Jail For Laughing Protester Is An Outrage

May 10, 2017

Marc Randazza’s most recent CNN column analyzes the recent conviction of Code Pink Protestor Desiree Fairooz after the media suggested she had been arrested merely for, “laughing at Jeff Sessions” during a Congressional hearing.

There is, of course, more to the story.

See: Jail for laughing protester is an outrage

When Fairooz laughed loudly during Session’s confirmation hearing, Officer Coronado removed her, which caused Fairooz to protest loud enough to disrupt the session. Fairooz was charged with, “disorderly and disruptive conduct and parading or demonstrating on Capitol grounds.”

However, it didn’t end there: Marc Randazza notes that a jury of her peers actually convicted her of these crimes.

Marc Randazza says, “Several jurors said they sympathized with Fairooz, but because the law is so broad that they felt they had no option but to convict.”

“[F]or Fairooz to be facing prison for her conduct is outrageous,” asserts Marc Randazza.

Marc Randazza reminds us that, “the notion of an American citizen going to jail for a nonviolent political protest is utterly antithetical to what this country is all about.”

But why?

As Marc Randazza points out, this has nothing to do with Ms. Fairooz’s message—as he admits he often does not agree with the message of Code Pink—this is about Free Speech and the First Amendment.

For Marc Randazza, it is not the message that deserves protection, it is the speech itself.

“The wall that protects the First Amendment is not manned with pretty happy smiling thoughts and easy-to-love characters. That rampart is manned by the ugly, the impolite, the impolitic, the disturbing image, and the thoughts that you may swallow no easier than if they were made from crushed glass.”

Read the rest here.


Drones and Privacy Rights

February 15, 2013

By Jay Wolman

Shameless plug:  I appeared on Fox 25 Boston last night discussing issues relating to privacy rights and personal use drones that take surveillance video.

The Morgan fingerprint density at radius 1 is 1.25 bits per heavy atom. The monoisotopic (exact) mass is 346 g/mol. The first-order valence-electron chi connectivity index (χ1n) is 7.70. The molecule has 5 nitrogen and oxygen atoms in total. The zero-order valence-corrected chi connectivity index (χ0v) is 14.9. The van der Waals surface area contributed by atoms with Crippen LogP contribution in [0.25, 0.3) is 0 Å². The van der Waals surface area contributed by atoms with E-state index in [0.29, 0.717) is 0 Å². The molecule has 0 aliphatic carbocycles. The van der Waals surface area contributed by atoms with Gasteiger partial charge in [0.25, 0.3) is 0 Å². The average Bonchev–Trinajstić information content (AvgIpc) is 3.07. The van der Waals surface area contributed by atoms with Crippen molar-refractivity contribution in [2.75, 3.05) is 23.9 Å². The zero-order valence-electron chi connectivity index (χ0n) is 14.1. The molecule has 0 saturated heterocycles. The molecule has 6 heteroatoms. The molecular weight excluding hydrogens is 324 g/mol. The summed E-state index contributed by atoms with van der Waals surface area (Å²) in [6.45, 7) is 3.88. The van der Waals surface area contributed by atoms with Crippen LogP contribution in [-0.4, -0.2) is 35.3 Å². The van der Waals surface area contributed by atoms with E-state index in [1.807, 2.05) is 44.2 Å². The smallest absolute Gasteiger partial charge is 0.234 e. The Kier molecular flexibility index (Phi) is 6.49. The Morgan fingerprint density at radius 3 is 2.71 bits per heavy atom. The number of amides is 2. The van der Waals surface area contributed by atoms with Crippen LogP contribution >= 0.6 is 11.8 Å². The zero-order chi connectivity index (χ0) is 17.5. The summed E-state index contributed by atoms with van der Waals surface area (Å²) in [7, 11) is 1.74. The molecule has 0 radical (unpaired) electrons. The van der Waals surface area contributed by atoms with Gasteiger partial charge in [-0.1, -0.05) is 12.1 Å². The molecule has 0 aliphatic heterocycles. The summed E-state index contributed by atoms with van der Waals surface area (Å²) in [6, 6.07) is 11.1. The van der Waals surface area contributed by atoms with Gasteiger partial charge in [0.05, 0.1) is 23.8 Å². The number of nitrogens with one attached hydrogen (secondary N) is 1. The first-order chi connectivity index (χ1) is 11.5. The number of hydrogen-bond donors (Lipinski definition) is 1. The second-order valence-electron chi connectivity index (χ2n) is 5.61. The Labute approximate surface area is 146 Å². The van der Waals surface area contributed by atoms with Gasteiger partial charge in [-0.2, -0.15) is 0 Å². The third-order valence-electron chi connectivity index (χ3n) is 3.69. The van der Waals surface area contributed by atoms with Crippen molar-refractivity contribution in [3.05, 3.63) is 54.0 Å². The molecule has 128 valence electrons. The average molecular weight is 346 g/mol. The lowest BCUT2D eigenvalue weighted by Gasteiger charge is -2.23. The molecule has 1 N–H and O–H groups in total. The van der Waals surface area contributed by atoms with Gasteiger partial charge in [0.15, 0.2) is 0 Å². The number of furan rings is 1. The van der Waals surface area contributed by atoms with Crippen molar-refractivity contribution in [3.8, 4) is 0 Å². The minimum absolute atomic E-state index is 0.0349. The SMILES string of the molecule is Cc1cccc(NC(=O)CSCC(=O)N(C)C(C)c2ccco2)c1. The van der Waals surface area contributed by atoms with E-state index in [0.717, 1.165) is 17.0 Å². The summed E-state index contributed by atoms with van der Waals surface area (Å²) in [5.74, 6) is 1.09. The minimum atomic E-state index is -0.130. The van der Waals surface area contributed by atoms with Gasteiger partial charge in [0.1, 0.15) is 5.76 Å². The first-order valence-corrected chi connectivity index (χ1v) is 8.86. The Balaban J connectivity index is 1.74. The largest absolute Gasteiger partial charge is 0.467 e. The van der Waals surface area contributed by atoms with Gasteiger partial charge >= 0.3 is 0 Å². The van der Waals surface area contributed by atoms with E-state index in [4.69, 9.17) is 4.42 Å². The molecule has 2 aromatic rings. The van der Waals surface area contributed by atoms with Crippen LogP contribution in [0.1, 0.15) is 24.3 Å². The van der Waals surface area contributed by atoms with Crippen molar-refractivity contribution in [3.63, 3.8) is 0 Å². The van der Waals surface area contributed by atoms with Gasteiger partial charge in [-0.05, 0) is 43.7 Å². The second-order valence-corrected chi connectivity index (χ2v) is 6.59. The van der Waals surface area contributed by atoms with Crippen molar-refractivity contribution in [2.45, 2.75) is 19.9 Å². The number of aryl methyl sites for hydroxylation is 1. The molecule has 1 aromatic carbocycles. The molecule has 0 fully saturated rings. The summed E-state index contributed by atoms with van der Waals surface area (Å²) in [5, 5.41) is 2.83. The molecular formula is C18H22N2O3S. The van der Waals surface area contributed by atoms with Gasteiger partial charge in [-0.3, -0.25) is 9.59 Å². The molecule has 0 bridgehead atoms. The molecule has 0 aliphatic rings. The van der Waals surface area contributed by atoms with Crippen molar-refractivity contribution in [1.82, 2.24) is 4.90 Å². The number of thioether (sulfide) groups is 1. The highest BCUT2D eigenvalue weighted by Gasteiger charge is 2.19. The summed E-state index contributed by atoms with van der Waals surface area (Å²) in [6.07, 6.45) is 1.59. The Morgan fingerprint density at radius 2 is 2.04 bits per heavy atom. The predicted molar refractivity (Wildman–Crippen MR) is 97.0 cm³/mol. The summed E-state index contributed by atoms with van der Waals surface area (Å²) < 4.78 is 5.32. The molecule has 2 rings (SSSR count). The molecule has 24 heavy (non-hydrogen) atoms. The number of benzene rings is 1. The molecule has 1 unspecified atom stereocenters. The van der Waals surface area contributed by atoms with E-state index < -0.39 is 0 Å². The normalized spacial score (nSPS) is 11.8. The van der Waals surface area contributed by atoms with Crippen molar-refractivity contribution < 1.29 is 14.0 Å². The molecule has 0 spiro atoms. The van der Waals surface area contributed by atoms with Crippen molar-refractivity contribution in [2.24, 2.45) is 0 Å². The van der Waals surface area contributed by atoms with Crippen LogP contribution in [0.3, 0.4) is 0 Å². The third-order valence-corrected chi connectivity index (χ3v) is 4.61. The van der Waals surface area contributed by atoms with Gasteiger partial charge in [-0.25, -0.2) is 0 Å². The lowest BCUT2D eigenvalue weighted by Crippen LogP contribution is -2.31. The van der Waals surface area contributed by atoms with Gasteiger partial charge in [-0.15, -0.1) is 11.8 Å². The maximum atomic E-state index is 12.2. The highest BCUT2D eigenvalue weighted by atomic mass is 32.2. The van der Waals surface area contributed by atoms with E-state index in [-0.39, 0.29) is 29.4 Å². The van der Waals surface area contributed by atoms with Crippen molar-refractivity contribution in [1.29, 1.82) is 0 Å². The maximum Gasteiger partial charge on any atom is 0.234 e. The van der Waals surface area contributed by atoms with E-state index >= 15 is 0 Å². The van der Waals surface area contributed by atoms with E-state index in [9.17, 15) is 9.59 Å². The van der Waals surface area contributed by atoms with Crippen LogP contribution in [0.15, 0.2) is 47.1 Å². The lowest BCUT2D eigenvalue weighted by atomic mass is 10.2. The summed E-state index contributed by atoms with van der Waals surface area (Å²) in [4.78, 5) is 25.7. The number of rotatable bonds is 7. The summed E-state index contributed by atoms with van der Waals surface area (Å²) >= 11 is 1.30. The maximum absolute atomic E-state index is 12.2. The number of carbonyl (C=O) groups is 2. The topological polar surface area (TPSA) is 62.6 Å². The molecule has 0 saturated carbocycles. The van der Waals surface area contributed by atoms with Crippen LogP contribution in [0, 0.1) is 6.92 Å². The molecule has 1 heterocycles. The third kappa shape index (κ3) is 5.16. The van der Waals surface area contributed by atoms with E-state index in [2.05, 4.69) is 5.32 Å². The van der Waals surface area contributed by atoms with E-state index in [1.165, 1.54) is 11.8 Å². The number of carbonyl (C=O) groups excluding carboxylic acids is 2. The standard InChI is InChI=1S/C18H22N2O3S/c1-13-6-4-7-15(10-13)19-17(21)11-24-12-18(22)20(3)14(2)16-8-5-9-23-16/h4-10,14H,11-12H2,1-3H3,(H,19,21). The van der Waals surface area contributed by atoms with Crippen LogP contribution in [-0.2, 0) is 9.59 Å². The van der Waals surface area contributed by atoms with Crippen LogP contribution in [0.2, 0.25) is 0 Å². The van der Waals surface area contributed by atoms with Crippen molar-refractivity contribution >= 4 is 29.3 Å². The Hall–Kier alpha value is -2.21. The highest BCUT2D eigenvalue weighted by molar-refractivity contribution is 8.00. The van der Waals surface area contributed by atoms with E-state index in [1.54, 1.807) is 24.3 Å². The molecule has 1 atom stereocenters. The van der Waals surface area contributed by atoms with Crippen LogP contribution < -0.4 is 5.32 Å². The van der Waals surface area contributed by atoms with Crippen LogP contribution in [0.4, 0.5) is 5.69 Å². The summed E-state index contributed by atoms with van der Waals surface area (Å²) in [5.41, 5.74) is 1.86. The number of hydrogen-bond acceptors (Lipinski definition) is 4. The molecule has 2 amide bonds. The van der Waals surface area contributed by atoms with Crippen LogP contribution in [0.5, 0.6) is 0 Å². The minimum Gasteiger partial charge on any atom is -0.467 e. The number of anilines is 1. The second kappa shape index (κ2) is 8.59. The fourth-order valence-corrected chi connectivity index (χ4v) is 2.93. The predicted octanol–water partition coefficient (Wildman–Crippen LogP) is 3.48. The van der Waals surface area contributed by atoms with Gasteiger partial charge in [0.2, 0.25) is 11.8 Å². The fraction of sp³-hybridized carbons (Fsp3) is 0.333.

Link to the article, with video, is here: http://www.myfoxboston.com/story/21202581/2013/02/14/privacy-concerns-rise-as-personal-drone-market-expands

And a companion piece I wrote: http://www.bostonbusinesslitigation.com/technology/unmanned-drones-and-the-right-to-privacy/


You Have Got to be Kidding

December 28, 2012

Hunter Moore:  Amateur

Craig Brittain:  Lightweight

Looks like posting compromising photos of unsuspecting victims is not enough.  Someone, who obviously once sat on a copy of the nutshell on copyright and online speech to sit at the grown-ups table, decided that merely posting photos was insufficient.  This vile person decided it was all hunky-dory to simply solicit photographs of so-called prostitutes without any credible evidence (not to be confused with Smoking Gun, which publishes mugshots and such of people actually arrested).

 

For your disgust, I present: PotentialProstitutes.com

Solicits submissions and offers removal for $99.  Thinks Sec. 230 is a safe harbor, when he is choosing to publish.  Libel per se, anyone?

 

h/t Ethics Alarms


Copyright in Tattoo Case: Escobedo v. THQ, Inc.

December 9, 2012
Excerpt from Escobedo v. THQ Inc. lawsuit including "signature moment" shot allegation.

Excerpt from Escobedo v. THQ Inc. lawsuit including “signature moment” shot allegation.

A tattoo artist sued THQ, Inc., the makers of a UFC themed video games, for copyright infringement. The artist tattooed a lion on Carlos Condit’s torso, and claims that it was his original creation. (Complaint at 12) The artist alleges that he created the original design, and owns a registration for the copyright to the design. (Compl. at 16). He claims that by using the work in a video game, depicting Carlos Condit, THQ infringed upon his copyright in the work.

The artist’s attorney said, in a press release,

“People often believe that they own the images that are tattooed on them by tattoo artists,” explains Speth. “In reality, the owner of the tattoo artwork is the creator of the work, unless there is a written assignment of the copyright in the tattoo art.” Escobedo and Condit never had a written agreement. Thus, claims Escobedo in the lawsuit, he remains the owner of the copyright over the image he drew.(source).